Hubris is the ancient Greek concept whose meaning can be roughly equated with the old saying, Pride goeth before a fall. Hubris is always a danger for high achievers in any field, including business, politics, sports and, yes, wine.
The opposite of hubris is what may be called humble gratefulness. Fortunately, there’s a lot more humble gratefulness in wine than hubris. Three examples of highly successful people who haven’t let it go to their heads are Heidi Barrett, Ehren Jordan and Bill Harlan. Heidi is, of course, the “Queen of Cabernet,” a first lady of wine, a leading light of Napa Valley, where she has been the winemaker behind some of the world’s most famous wines. She might have let her accomplishments swell her pride and become distant and unapproachable, but she hasn’t. Whenever I run into Heidi (which isn’t often enough), she has a grin on her face and a slightly wicked sense of humor that I can definitely relate to. Heidi has humble gratefulness.
I first met Ehren Jordan when I was researching my second book, New Classic Winemakers of California, in which I gave him a chapter. He had invited me to visit his estate vineyard at Failla, way up on the far Sonoma Coast, in what is now the Fort Ross-Seaview appellation. Ehren had built, with his own hands, a rickety little shack to stay in, with a wood-burning stove for his only source of heat. He was then the fulltime winemaker at Turley, in Napa Valley, but the drive time was such that he often found himself staying at Failla overnight.
The world didn’t know much about Ehren or Failla then. Today, of course, he’s something of a celebrity. I liked Ehren immediately for his boyish eagerness, for his friendliness and accessibility, and I also thought very highly of his wines. It was interesting that, when it came to doing his own thing, he chose to go with light, delicate Pinot Noirs and Chardonnays, instead of the monster Zinfandels and Petite Sirahs he made at Turley.
I last saw Ehren at the World of Pinot Noir, earlier this month in Shell Beach, and he’s pretty much the same guy. Ehren has a puppy dog quality to him; if he had a tail, it would always be wagging. As well-known as he and Failla’s wines have become, he’s kept their prices modest, compared to the competition, and the wines–well, they are better than ever. Everybody likes Ehren Jordan and is happy to see his success. Ehren has humble gratefulness.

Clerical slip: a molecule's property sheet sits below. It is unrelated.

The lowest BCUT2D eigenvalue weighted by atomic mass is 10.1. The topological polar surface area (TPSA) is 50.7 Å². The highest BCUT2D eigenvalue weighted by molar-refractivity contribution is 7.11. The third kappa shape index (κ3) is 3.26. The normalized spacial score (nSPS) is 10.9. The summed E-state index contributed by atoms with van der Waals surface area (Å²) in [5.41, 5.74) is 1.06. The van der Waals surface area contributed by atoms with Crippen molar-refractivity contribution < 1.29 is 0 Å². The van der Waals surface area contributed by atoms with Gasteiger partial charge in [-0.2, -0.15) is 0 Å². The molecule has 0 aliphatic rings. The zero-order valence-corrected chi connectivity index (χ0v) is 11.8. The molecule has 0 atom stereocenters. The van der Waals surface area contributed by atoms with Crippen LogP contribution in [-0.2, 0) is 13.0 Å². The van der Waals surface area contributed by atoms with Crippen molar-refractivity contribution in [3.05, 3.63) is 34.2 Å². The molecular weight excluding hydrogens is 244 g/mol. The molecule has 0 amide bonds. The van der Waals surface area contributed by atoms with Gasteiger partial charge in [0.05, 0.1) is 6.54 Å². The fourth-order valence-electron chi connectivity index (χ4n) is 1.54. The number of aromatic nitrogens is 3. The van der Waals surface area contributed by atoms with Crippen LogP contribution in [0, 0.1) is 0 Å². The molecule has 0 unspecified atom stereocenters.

Mr. Bill Harlan is as great a success story as California wine has ever produced. I couldn’t begin to list all his achievements, but then, most of my readers know what they are. Bill envisioned the heights of Napa Valley Cabernet in the 1970s and 1980s and then went on to scale the mountain and become one of its demigods. Yet everyone who knows him knows that he is a deeply humble, kind man, who always has a good word, a sincere smile and a quiet warmth that exudes from him. I only see Bill two or three times a year, but every time I do, I come away thinking, What a nice guy. Bill Harlan has humble gratefulness.
Then there are those infected with hubris. For some reason, regardless of how humble they started out, they’ve let success swell their heads. They’ve become legends in their own minds, too big too fail. They may make great wine, but as humans, they’re missing something important. They don’t have humble gratefulness. I don’t know what makes someone go from humility to big-headedness. It makes me think of George Harrison’s lyrics in While My Guitar Gently Weeps:
I don’t know how you were diverted
You were perverted too
I don’t know how you were inverted
No one alerted you.
STEVE HEIMOFF| WINE BLOG Steve Heimhoff, 2, steve-heimhoff